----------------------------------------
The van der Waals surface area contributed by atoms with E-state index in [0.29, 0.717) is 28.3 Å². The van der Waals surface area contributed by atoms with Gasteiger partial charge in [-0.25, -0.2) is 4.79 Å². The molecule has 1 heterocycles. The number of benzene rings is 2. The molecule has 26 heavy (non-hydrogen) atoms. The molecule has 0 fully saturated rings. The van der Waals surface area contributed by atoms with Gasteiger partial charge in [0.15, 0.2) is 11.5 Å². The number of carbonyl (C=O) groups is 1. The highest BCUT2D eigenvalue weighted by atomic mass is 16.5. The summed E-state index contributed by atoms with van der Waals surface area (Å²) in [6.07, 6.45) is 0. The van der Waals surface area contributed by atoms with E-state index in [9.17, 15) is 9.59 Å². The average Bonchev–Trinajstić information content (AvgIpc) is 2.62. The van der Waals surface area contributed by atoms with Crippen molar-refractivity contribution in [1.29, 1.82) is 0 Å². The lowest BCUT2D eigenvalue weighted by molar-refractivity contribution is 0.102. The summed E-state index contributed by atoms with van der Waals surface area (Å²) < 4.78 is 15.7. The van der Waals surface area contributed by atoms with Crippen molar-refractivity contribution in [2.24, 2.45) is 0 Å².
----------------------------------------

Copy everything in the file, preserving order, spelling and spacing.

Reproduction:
The van der Waals surface area contributed by atoms with E-state index in [0.29, 0.717) is 28.3 Å². The van der Waals surface area contributed by atoms with Gasteiger partial charge in [-0.25, -0.2) is 4.79 Å². The molecule has 1 heterocycles. The number of benzene rings is 2. The molecule has 26 heavy (non-hydrogen) atoms. The molecule has 0 fully saturated rings. The van der Waals surface area contributed by atoms with Gasteiger partial charge in [0.15, 0.2) is 11.5 Å². The number of carbonyl (C=O) groups is 1. The highest BCUT2D eigenvalue weighted by atomic mass is 16.5. The summed E-state index contributed by atoms with van der Waals surface area (Å²) in [6.07, 6.45) is 0. The van der Waals surface area contributed by atoms with E-state index in [9.17, 15) is 9.59 Å². The average Bonchev–Trinajstić information content (AvgIpc) is 2.62. The van der Waals surface area contributed by atoms with Crippen molar-refractivity contribution in [1.29, 1.82) is 0 Å². The lowest BCUT2D eigenvalue weighted by molar-refractivity contribution is 0.102. The summed E-state index contributed by atoms with van der Waals surface area (Å²) < 4.78 is 15.7. The van der Waals surface area contributed by atoms with Crippen molar-refractivity contribution in [2.24, 2.45) is 0 Å².